He said that the Government has always said it would act on the advice of public health experts and the measures been taken today are considered and proportionate.
He said our emergency team has recommended that we should close all schools, créches and third-level institutions from tomorrow.
He said we must reduce our social contacts to help slow the spread of the virus.
Mr Harris urged older people, in particular, to reduce their social contacts outside the home. He said there are practical measures we can take - it is essential to maintain hand hygiene and follow good advice when it comes to coughing and sneezing.
Chief Medical Officer Dr Tony Holohan said the National Public Health Emergency Team met last night and in the light of new information these measures were recommended.
He said there is a change in the situation but it is still in an early stage.
Dr Tony Holohan said: "Restrictions were advised in relation to hospitals, long-term care settings, mental health facilities, prisons and spacing measures applied in homeless shelters".
Opposition leaders: Special measures needed to combat Covid-19
The leader of Fianna Fáil has said "special measures will have to be taken to provide for the childcare of medical staff on the front line" in the midst of the delay phase of Covid-19.
Speaking on RTÉ's News at One, Micheál Martin said this issue will be discussed again at a meeting of leaders today.
They face a "serious challenge in the days and weeks ahead", he said.
In relation to the sitting of the Dáil next week, Deputy Martin said he believes "governance must continue" in the face of challenges posed by Covid-19.
He said "legislation will have to be passed, so that workers can get entitlements and businesses can get the support to keep going."
Mr Martin said he would be discussing this issue with the Ceann Comhairle "to look at innovative and practical ways" for the Dáil to pass legislation.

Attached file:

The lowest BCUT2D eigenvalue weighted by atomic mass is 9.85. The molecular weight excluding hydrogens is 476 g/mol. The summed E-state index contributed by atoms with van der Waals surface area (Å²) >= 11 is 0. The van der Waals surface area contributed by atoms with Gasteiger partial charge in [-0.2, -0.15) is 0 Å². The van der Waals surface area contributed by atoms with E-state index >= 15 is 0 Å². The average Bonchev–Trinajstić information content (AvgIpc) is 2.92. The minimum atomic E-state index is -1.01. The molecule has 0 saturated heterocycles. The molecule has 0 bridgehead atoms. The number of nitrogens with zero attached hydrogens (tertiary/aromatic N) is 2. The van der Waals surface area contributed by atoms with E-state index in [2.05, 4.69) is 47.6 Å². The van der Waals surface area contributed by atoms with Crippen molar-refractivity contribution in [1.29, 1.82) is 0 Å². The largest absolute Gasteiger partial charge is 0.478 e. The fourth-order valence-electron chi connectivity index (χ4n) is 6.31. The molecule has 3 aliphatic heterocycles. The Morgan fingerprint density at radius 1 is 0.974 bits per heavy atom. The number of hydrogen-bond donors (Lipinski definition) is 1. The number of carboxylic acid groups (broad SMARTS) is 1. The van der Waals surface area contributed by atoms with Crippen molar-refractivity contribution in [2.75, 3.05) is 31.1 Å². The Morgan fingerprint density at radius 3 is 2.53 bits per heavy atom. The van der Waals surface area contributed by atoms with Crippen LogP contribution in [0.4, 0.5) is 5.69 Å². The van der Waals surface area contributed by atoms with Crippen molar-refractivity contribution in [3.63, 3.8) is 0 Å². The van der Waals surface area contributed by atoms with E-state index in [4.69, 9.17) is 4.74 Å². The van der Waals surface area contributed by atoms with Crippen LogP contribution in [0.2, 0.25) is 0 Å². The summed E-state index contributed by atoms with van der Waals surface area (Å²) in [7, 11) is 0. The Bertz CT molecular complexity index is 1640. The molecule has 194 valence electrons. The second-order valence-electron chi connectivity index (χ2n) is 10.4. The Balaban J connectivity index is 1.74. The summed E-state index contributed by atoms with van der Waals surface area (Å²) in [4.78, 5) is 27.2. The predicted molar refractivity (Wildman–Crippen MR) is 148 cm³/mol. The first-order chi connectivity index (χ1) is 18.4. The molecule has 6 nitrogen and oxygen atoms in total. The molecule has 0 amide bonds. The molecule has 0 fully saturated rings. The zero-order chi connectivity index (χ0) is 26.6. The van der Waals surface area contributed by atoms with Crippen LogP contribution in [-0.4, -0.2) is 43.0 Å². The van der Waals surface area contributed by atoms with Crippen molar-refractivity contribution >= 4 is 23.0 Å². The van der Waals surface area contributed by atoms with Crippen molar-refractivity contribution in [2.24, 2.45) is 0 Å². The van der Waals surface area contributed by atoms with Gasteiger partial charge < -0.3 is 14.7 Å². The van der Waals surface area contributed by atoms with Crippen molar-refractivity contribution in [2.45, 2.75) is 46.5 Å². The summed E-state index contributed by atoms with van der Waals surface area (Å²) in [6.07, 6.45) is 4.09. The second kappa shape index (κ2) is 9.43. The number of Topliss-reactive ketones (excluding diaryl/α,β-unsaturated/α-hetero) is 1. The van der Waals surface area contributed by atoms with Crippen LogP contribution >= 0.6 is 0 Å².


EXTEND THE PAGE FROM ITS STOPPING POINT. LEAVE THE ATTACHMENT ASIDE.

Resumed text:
He said he would be asking the Ceann Comhairle whether the total numbers of TDs needed to pass laws will be required in light of the unprecedented nature of the delay measures which have been taken.
Negotiations will continue in the coming days on government formation but that is "unlikely that a government will be formed by next week or week after", he said, and that a government with solid majority will be required to take decisive action.
He said: "The impact of this is not going to be just for the next two to three weeks. Decisive moves will be called for, as the impact of this will be felt until the end of the year and beyond. We need to have a government with solid majority to do that."
Sinn Féin leader Mary Lou McDonald has said the safety measures coming into effect today "are absolutely necessary."
Ms McDonald said people could take some comfort that there is "finally a sense of a plan and decisive action" being taken.
Speaking the same programme, Ms McDonald said that health workers on the front line need to be listened to and that leaders need to be creative and practical to come up with measures to support them and to deal with their particular difficulties.
She said the Government needs to ensure people can still pay their bills and that cupboards are not left empty.
Ms McDonald said that it is important that all political leaders are involved in the decision-making process so "we can pool our knowledge, our ideas and collective leadership" to give people confidence that the right decisions are being made.
She said it is important now that people act with a common purpose and in an "atmosphere of calm."
Two more coronavirus cases in Northern Ireland
Two more cases of coronavirus have been confirmed in Northern Ireland, bringing the total number there to 20.
The Public Health Agency says both involve adults and were secondary transmissions.
One case involves recent travel from Italy.
The other can be traced to a previously reported case in the UK.
There have been 259 negative tests in Northern Ireland.